If they are approved, there will be 8 additional reactors, including one with MOX fuel, will be online in Japan, in addition to two reactors at Ooi Nuclear Power Plant.
These plants are:
Takahama Nuclear Power Plant: Reactor 3 (MOX), Reactor 4, operated by Kansai Electric Power Company;
Ikata Nuclear Power Plant: Reactor 3, operated by Shikoku Electric Power Company;
Sendai Nuclear Power Plant: Reactor 1, Reactor 2, operated by Kyushu Electric Power Company; and
Tomari Nuclear Power Plant: Reactors 1, 2 and 3, operated by Hokkaido Electric Power Company.
Hokkaido Electric has postponed the plan to use MOX fuel for Reactor 3, but the plan is not abandoned. With local municipalities counting on MOX fuel subsidies to the tune of 6 billion yen, big money for these small municipalities, there will be a strong pressure for Hokkaido Electric, once the plant is back in operation, to pursue MOX fuel.
Shikoku Electric's Ikata Nuclear Power Plant sits near the tail end of the Median Tectonic Line, one of the biggest fault lines in Japan.
NHK News (5/28/2013) says the operators of these plants are going to apply anyway even though the plants may not satisfy the new safety regulations being compiled by the Nuclear Regulatory Authority.
Some of the problems that even NHK seems to recognize are:
Risk evaluation and the safety countermeasures for the maximum size of tsunami or for volcanic eruptions that will be newly required haven't been completed, they are "under consideration";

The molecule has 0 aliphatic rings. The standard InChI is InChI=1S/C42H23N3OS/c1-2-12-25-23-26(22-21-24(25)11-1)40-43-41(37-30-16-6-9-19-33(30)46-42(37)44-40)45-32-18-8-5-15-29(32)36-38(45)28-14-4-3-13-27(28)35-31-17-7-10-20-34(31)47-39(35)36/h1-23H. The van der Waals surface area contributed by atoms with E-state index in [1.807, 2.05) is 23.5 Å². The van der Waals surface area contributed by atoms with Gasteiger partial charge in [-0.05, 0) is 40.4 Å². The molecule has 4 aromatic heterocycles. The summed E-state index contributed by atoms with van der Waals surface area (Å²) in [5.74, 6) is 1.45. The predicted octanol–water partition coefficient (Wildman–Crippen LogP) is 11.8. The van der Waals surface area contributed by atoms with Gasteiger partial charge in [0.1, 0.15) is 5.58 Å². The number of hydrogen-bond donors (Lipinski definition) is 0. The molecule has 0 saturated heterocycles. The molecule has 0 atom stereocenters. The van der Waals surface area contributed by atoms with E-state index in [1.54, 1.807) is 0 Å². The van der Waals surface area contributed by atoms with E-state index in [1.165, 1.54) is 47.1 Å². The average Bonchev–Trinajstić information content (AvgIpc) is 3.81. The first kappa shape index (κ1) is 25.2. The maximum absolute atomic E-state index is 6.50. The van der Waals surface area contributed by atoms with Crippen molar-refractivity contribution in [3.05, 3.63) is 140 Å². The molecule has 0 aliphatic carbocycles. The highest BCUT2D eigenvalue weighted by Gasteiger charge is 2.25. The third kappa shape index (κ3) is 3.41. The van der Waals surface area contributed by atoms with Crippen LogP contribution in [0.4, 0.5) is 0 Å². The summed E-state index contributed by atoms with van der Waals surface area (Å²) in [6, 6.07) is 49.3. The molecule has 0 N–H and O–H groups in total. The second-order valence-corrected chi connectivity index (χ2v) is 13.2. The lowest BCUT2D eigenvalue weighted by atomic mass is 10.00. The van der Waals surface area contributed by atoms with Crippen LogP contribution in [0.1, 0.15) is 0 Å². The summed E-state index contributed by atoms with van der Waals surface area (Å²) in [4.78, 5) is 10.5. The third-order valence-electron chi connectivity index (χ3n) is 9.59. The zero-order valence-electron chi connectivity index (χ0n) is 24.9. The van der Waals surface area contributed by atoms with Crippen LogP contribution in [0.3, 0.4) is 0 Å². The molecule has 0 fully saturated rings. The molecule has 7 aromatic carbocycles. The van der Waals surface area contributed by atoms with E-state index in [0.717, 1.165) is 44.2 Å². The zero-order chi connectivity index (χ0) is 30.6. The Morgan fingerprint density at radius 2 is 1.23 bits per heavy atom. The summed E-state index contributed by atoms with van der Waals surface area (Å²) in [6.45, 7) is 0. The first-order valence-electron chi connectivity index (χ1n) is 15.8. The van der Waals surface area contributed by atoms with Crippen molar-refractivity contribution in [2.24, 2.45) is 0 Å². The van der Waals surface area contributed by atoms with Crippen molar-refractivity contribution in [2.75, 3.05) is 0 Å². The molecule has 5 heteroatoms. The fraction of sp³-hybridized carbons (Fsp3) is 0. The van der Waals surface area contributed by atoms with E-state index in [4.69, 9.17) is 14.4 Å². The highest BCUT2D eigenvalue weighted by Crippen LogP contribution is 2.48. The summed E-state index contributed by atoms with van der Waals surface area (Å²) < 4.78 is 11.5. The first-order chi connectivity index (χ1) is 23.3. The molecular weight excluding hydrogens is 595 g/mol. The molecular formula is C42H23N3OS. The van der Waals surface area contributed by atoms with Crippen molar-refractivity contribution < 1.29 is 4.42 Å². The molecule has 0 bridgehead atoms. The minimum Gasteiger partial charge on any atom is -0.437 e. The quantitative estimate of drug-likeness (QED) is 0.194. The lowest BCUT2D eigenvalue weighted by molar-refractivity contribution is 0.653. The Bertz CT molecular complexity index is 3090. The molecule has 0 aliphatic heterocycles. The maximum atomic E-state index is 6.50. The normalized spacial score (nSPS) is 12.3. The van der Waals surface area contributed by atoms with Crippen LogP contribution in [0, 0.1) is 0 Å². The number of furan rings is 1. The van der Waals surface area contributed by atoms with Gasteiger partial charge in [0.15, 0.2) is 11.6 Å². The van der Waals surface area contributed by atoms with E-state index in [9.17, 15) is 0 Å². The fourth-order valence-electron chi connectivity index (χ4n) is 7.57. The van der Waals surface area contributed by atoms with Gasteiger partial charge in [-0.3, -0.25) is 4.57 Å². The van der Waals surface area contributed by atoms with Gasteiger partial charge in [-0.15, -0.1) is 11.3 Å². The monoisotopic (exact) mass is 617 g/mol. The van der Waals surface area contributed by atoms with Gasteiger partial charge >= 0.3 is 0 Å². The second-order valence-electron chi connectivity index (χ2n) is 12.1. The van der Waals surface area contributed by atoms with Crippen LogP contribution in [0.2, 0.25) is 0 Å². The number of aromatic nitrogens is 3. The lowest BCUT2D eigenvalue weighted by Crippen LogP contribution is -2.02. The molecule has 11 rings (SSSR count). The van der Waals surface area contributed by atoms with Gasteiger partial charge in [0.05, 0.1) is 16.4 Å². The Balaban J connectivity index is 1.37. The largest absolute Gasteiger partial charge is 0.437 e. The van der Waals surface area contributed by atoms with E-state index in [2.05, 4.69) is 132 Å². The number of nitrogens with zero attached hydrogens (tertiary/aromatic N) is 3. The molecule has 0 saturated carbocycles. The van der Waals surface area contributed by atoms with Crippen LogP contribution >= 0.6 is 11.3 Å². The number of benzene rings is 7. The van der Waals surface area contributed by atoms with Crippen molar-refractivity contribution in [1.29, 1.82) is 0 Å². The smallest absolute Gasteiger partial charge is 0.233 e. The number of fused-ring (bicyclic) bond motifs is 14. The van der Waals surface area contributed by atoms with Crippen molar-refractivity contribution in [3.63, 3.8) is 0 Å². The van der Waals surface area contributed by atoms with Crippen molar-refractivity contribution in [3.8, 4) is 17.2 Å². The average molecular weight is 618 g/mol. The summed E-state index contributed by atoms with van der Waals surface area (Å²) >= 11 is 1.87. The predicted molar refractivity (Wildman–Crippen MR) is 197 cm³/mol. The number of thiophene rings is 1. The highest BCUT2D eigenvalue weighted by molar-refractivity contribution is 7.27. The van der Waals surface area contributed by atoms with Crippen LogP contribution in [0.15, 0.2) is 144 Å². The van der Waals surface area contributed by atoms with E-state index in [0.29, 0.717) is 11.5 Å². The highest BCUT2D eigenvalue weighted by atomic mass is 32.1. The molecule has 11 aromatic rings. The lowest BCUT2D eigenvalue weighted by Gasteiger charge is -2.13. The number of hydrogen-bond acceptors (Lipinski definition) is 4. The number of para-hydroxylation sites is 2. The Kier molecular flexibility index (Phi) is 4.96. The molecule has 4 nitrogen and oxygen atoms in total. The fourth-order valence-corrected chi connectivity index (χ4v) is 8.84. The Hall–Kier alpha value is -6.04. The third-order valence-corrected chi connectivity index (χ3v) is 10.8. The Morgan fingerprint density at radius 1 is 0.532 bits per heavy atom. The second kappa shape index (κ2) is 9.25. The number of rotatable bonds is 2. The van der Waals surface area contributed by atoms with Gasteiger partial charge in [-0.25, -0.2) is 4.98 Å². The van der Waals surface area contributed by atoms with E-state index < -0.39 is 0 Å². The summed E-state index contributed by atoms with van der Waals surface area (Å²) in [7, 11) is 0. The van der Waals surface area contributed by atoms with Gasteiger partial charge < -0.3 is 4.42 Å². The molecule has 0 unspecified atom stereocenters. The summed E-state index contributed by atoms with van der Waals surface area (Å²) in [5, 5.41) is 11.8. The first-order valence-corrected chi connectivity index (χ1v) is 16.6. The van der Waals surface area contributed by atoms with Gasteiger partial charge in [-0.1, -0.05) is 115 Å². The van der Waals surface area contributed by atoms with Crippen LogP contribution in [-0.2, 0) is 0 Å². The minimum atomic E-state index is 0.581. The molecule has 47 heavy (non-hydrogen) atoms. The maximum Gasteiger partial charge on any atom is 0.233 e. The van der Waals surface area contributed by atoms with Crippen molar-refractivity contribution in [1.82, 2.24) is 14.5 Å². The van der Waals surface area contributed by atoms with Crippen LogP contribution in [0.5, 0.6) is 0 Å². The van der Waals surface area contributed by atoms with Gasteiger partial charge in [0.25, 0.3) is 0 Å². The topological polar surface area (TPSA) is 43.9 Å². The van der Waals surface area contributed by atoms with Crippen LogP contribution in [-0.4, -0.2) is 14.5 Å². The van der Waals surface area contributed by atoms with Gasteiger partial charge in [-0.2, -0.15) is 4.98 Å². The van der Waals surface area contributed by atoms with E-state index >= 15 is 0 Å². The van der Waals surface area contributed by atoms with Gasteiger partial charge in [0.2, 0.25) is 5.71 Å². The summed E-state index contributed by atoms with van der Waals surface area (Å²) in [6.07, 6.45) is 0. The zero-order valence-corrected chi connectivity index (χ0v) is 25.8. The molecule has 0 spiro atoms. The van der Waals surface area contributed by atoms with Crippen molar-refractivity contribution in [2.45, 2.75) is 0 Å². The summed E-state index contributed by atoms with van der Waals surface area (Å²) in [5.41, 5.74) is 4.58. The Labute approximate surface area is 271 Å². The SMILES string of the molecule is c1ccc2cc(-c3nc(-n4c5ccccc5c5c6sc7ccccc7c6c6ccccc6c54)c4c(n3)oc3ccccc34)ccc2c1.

How much safety can be ascertained in less than two months is not known;
There are cases [NHK doesn't say which ones] where "emergency headquarters" as mandated by the new standard will be substituted by other facilities;
There are cases where the operators says there is no need for "seawalls" because the expected height of tsunami is lower than the site elevation.
Uh... have we heard the last one before?
I think it is a clever ploy by the plant operators to apply at the same time for 4 plants with 9 total reactors, because the Nuclear Regulatory Authority lacks manpower to be able to assess the safety of each as they solidify the new safety regulations that are still evolving.
According to NHK, the operator of Tsuruga Nuclear Power Plant Reactor 2, Japan Atomic Power Company, says it will apply for the restart of that reactor anyway, even though the reactor has been declared by the Nuclear Regulatory Authority's panel of experts to be directly above the active fault line.
And there is TEPCO, who wants to restart Kashiwazaki-Kariwa Nuclear Power Plant with 7 reactors in Niigata Prefecture, even though they too may be sitting on the active fault line.
Fukushima happened, so we're safe for another decade or two at least. That must be the thinking.